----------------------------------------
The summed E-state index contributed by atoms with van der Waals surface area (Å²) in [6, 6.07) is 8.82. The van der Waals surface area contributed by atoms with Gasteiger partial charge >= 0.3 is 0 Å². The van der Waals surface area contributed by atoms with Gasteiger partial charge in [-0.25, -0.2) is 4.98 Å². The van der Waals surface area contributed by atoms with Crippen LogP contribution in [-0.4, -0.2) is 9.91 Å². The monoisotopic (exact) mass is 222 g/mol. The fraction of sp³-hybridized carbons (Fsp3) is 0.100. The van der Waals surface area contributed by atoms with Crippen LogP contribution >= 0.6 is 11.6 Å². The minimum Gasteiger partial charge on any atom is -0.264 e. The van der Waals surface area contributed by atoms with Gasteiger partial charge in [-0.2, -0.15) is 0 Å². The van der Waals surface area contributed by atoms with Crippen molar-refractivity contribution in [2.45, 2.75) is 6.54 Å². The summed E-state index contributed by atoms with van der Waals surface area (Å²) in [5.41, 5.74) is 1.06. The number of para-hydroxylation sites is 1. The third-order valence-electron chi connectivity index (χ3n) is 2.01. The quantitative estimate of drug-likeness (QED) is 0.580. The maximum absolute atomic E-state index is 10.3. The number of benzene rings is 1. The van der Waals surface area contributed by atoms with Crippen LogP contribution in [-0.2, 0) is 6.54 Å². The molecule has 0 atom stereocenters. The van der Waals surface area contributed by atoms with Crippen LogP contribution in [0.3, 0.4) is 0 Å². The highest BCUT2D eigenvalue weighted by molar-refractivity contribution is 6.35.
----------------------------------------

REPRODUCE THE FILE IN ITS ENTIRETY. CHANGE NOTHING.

The summed E-state index contributed by atoms with van der Waals surface area (Å²) in [6, 6.07) is 8.82. The van der Waals surface area contributed by atoms with Gasteiger partial charge >= 0.3 is 0 Å². The van der Waals surface area contributed by atoms with Gasteiger partial charge in [-0.25, -0.2) is 4.98 Å². The van der Waals surface area contributed by atoms with Crippen LogP contribution in [-0.4, -0.2) is 9.91 Å². The monoisotopic (exact) mass is 222 g/mol. The fraction of sp³-hybridized carbons (Fsp3) is 0.100. The van der Waals surface area contributed by atoms with Crippen LogP contribution >= 0.6 is 11.6 Å². The minimum Gasteiger partial charge on any atom is -0.264 e. The van der Waals surface area contributed by atoms with Gasteiger partial charge in [-0.2, -0.15) is 0 Å². The van der Waals surface area contributed by atoms with Crippen molar-refractivity contribution in [2.45, 2.75) is 6.54 Å². The summed E-state index contributed by atoms with van der Waals surface area (Å²) in [5.41, 5.74) is 1.06. The number of para-hydroxylation sites is 1. The third-order valence-electron chi connectivity index (χ3n) is 2.01. The quantitative estimate of drug-likeness (QED) is 0.580. The maximum absolute atomic E-state index is 10.3. The number of benzene rings is 1. The van der Waals surface area contributed by atoms with Crippen LogP contribution in [-0.2, 0) is 6.54 Å². The molecule has 0 atom stereocenters. The van der Waals surface area contributed by atoms with Crippen LogP contribution in [0.3, 0.4) is 0 Å². The highest BCUT2D eigenvalue weighted by molar-refractivity contribution is 6.35.